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Superannuation and independent contractors: fresh Full Federal Court guidance

 

In February 2022, the High Court handed down a landmark decision in ZG Operations v Jamsek, which clarified the test for determining whether a worker is an employee or an independent contractor.

 

 

The High Court remitted the question of whether the workers were “employees” under the extended definition of that term in s 12(3) of the Superannuation Guarantee (Administration) Act 1992 (the SGA Act) back to the Full Federal Court.

In deciding that the relevant workers were not “employees” under the extended definition in s 12(3), the Full Federal Court determined that s 12(3) does not apply to an independent contractor relationship where the worker uses a company, trust or other service vehicle to contract with the putative employer instead of doing so in their personal capacity. This confirms the ATO’s guidance in Superannuation Guarantee Ruling SGR 2005/1.

Additionally, in determining whether a worker is an “employee” under the extended definition in s 12(3), the Full Federal Court has confirmed that a worker will not be taken to work under a contract that is “wholly or principally for [their] labour” in the following circumstances.

Finding

Comment

The contract is for labour and non-labour (eg the provision of substantial capital assets or the assumption of risk) components, and based on a quantitative valuation, the non-labour components predominate.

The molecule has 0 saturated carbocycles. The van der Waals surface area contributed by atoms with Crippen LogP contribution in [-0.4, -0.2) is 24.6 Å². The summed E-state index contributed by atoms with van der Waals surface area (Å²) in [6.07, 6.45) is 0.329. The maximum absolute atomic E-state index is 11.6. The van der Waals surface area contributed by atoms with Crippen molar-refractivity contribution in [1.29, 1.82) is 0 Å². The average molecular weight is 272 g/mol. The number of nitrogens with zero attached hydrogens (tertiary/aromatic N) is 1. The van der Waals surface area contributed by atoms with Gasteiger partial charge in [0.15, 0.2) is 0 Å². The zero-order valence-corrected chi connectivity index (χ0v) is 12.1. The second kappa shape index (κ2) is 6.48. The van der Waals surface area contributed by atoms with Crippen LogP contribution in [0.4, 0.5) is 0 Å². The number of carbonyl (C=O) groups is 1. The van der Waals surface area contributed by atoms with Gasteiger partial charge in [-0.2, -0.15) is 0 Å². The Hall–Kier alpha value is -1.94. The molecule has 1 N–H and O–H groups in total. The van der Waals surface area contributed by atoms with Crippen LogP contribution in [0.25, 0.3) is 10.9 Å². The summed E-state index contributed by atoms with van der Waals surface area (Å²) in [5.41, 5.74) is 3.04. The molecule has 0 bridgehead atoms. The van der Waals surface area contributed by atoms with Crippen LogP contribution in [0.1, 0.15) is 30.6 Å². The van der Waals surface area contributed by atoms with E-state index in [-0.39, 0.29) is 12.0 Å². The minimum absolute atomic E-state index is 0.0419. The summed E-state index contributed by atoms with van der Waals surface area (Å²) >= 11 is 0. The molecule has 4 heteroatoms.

In many independent contractor relationships, the contractor may be required to provide their own tools and equipment. Whether the contract is principally for labour or alternatively the provision of capital assets and the assumption of material risks is likely to turn on a valuation of the labour and non-labour components respectively.

The worker has the ability to delegate the performance of work under the contract to other persons.

The party that bears the onus of proof will need to substantiate the value of the labour and non-labour components through evidence.

The worker is engaged under a contract for a “result”.

This finding is consistent with previous case law and ATO guidance. The workers had a contractual right of delegation in this case.

 

Employers are required to provide their employees with a minimum level of superannuation support (currently 10.5%) each quarter, otherwise the employer will become liable to pay the superannuation guarantee charge. An “employee” for these purposes includes an employee at common law.

The SGA Act also includes a number of provisions which extend the meaning of “employee”. Relevantly, s 12(3) of the SGA extends the meaning of “employee”, so that: “If a person works under a contract that is wholly or principally for the labour of the person, the person is an employee of the other party to the contract.”

This provision is broad and captures many independent contractor relationships. An entity that engages an independent contractor under a contract of this nature is required to provide the contractor with superannuation support (otherwise they will become liable to pay the superannuation guarantee charge).

Whilst there is nothing new about these conclusions at such a high judicial level, this is a prudent time to review independent contractor relationships.

Expansion of the superannuation net is inevitable.

 

 

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